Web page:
• Three years ago my husband told me he wanted to change careers and get into software engineering.
  • We needed around $ 12,000 to pay for a coding bootcamp, so I scrambled to earn some extra cash to cover moving costs and course fees.
  • I came a little short and taken out a personal loan about $ 3,700, which I paid back in a few months. It cost me around $ 150 in interest and fees.
  • When my husband finished the program he got a job that increased his income by $ 26,000 – a 17,000% ROI on that $ 150 investment.
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Three years ago, my husband threw me for a curl when he became disillusioned with his career choice. We had turned our lives upside down and left our horror house in Alaska across the country so he could study construction management at Colorado State University.

He hadn’t even graduated yet and wanted to get out. But he’s my accomplice, and I wanted him to be happy, so I got down to business.

Instead of throwing in the towel, I persuaded him to finish his studies by hanging a carrot from a stick: if he had graduated, I would find a way for us to cross the country again so that he can continue another career, this time in coding.

It was a big bet. As a personal finance writer, debt is anathema to me. Still, I still took out a personal loan to fund some of this change, and boy, it paid off big.

Tech jobs pay big, but can also have significant costs

We set our sights on a coding bootcamp in Seattle. I was drawn to the natural environment of the Pacific Northwest, and with the many job opportunities in the tech industry, we thought this would be a better place to settle (again).

Still, the cost was not cheap. Even with a veteran discount, the program costs $ 12,105 for a short, intensive three-month training course.

I had a few years’ deadline, so I saved every penny I could and hired as much work as I could. I was able to save up front for all of our moving expenses. But by the time the coding bootcamp bill came due, I had only saved $ 8,340. I was still missing $ 3,765.

I took out a personal loan

To bridge this gap, I taken out a personal loan for the remaining amount. I opted for a 36 month loan, the shorter term offered, because it had a lower interest rate.

The interest rate they offered me – 12.99% APR – wasn’t phenomenal, but it didn’t matter much as I wasn’t planning on holding this loan for very long. in any event. In fact, I paid it back within a few months, before my husband even graduated from the program.

Our investment was very profitable

We had paid a total of $ 150.74 in interest by the time we repaid the personal loan. From there, we looked forward to it as he started going through job interviews.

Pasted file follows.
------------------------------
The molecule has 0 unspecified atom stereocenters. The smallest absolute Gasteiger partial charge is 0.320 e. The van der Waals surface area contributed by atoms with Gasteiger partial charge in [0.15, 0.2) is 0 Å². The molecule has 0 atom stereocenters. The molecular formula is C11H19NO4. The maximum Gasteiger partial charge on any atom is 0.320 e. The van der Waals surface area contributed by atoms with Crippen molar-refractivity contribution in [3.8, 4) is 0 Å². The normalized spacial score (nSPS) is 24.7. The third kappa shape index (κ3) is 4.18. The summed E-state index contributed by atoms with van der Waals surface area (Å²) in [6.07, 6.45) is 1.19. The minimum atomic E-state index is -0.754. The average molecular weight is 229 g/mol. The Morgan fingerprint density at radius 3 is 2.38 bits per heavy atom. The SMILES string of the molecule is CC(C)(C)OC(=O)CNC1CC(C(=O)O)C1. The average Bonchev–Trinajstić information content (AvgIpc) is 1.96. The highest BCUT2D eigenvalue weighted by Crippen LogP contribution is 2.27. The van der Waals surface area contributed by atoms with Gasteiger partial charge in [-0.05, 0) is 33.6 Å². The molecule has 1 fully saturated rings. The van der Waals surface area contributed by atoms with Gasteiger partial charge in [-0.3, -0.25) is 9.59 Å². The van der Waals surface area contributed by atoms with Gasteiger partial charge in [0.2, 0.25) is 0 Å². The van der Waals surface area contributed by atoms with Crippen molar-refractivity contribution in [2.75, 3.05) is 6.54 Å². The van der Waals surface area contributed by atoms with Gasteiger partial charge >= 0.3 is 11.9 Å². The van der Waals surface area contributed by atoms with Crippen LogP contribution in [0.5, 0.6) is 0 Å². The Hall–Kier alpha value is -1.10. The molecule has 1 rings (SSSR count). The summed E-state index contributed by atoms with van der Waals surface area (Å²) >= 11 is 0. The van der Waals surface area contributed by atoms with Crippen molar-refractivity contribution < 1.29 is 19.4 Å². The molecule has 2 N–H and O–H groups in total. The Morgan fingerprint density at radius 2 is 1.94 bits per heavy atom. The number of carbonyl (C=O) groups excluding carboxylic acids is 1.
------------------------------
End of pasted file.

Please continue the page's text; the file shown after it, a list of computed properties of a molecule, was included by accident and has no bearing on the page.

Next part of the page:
Surprisingly, he received a job offer as an entry-level software engineer within three months of graduating from the coding bootcamp. Better yet, his starting salary was $ 26,000 more than if he had gone into construction as planned.

Right after he received his job offer, we celebrated our 11th anniversary by having a weekend in the beautiful but sadly named Cape Disappointment. As we watched the winter storms rock the seas in front of the great lighthouse, we cried: We couldn’t believe it. We did it. The bet was won.

Considering that the loan cost us $ 150.74 and we derived additional income of $ 26,000 from it, that translates into a mind-blowing return of 17,148%. Even if you consider the total cost of the bootcamp (not just the cost of financing the personal loan), it still comes down to a staggering 112% return. I will take this return any day of the week.

How we made our personal loan work for us

Personal loans are not always a route to something better. Many people go into debt using personal loans. But in our case, it worked, and for two reasons.

First, we took the loan as an investment of sorts. We paid for something that would have a big return for us, rather than an asset that depreciated like a computer or a vacation.

We couldn’t use a student loan because coding bootcamps are not accredited schools, and so in this case our personal loan was functioning as a de facto student loan. Take out a personal loan to save money pay off higher interest credit card debt can also be a smart decision.

Second, we have prioritized the refund. An interest rate of 12.99% is not great, and there was no reason to carry the debt longer than necessary. I rushed like the wind to write more articles to pay off the loan well ahead of schedule. If we had only made the minimum monthly loan payments, we would have ended up paying $ 800 in interest, but because we paid it off sooner, we saved $ 650.

The bottom line

It’s been a year since my husband started his career as a software engineer, and he – and our bank account – couldn’t be happier. My husband loves every day more than I have ever seen him, now that he has a job that values ​​him more than his ability to swing a hammer and follow the instructions of a cranky construction superintendent.

Last week we paid off the last of my student loans. We are finally catching up on our retirement savings and making regular progress towards saving to buy a house (the in a good way this time). Taking out a personal loan was a bit of a gamble, but if you do it smartly, it can pay off big.


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